According to some sources it is an old way marker for a pack horse route which leads down to Hathersage and marks the boundary between Hathersage and Holmesfield.   It isn't one of the original way markers or 'guide stoops'  but it has been there for many, many years and is occasionally replaced by the National Trust who own the site.  According to others and referring to the stone in the ground which is engraved 'T1778'  it is a boundary marker for the parish of nearby Totley at that date .

It is quite tall too!  I'm sure many people pass by without noticing it or think that it is the remains of a dead tree.  There is a little pull off on the road for a few cars and a gate through onto the field so you can get close to it.

In the grounds of the Longshaw Estate is another way marker or guide stoop (stoop being a Scandinavian word for stone).  This is a stone one engraved on each side of the stone.  The side above says 'Tidswell Rode'  - Tideswell Road

The engraving on this side says 'Hope Rode 1787'  - Hope Road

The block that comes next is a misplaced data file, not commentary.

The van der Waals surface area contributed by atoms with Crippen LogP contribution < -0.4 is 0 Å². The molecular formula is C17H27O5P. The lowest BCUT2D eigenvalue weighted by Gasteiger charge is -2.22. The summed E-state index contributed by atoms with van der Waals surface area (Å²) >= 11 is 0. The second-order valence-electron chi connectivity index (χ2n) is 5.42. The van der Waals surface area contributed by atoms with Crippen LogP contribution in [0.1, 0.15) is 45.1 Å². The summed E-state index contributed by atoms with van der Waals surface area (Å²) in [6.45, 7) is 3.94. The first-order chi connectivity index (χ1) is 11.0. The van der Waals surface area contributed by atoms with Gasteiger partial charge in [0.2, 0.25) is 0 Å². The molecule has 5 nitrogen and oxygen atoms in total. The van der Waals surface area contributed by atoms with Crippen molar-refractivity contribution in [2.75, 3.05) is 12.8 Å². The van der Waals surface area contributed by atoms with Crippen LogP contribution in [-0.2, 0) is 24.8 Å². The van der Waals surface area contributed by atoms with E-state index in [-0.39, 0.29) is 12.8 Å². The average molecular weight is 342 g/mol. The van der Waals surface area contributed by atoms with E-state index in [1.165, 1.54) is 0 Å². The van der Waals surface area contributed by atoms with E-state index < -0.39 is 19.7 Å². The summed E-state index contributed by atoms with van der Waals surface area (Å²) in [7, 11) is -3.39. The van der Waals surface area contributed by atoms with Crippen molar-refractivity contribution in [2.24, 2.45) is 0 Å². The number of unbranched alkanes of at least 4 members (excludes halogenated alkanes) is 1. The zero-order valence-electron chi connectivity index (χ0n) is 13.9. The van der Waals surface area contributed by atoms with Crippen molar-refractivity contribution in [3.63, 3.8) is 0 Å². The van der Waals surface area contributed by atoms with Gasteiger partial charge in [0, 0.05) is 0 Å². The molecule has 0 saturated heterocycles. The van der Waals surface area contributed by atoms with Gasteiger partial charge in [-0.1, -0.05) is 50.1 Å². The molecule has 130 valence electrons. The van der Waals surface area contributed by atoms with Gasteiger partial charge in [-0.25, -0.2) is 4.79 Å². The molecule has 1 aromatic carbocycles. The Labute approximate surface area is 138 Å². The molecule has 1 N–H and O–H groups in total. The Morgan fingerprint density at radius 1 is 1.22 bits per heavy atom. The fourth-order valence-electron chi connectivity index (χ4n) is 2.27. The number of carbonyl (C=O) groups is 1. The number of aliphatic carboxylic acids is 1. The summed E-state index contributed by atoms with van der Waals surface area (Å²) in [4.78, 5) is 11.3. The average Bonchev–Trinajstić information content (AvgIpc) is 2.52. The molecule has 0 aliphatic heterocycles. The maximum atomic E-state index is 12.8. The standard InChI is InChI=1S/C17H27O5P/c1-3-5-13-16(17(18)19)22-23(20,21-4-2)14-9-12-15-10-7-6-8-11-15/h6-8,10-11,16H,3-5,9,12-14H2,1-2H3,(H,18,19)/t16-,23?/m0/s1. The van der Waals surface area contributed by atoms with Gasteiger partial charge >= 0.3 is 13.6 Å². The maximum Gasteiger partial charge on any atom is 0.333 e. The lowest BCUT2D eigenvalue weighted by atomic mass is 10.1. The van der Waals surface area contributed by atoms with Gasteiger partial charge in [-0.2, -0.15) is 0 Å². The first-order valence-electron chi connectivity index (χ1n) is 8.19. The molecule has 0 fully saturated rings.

and this side says 'Sheiffeild Rode' - Sheffield Road.

There are a few more of these way markers around the estate and many more are to be found in the Peak District area of Derbyshire.

These were guides to follow along the ancient pack-horse trails which criss-cross the moors, hills and valleys of the Peak District. These trails are part of the industrial heritage of the area used by pack horse trains to carry such local  commodities as silk, cotton, lead and salt to the growing industrial towns of Manchester and Sheffield.  Travelling across the moors could take several days and  in certain weather conditions, be quite treacherous.  Travellers could easily lose their way.  In 1697 an  Act was passed that local surveyors should erect guide posts in the more remote areas showing the way to the nearest market towns.  There was no defined standard to presentation or appearance so many different types of guide stoops are to be found across the Peak District.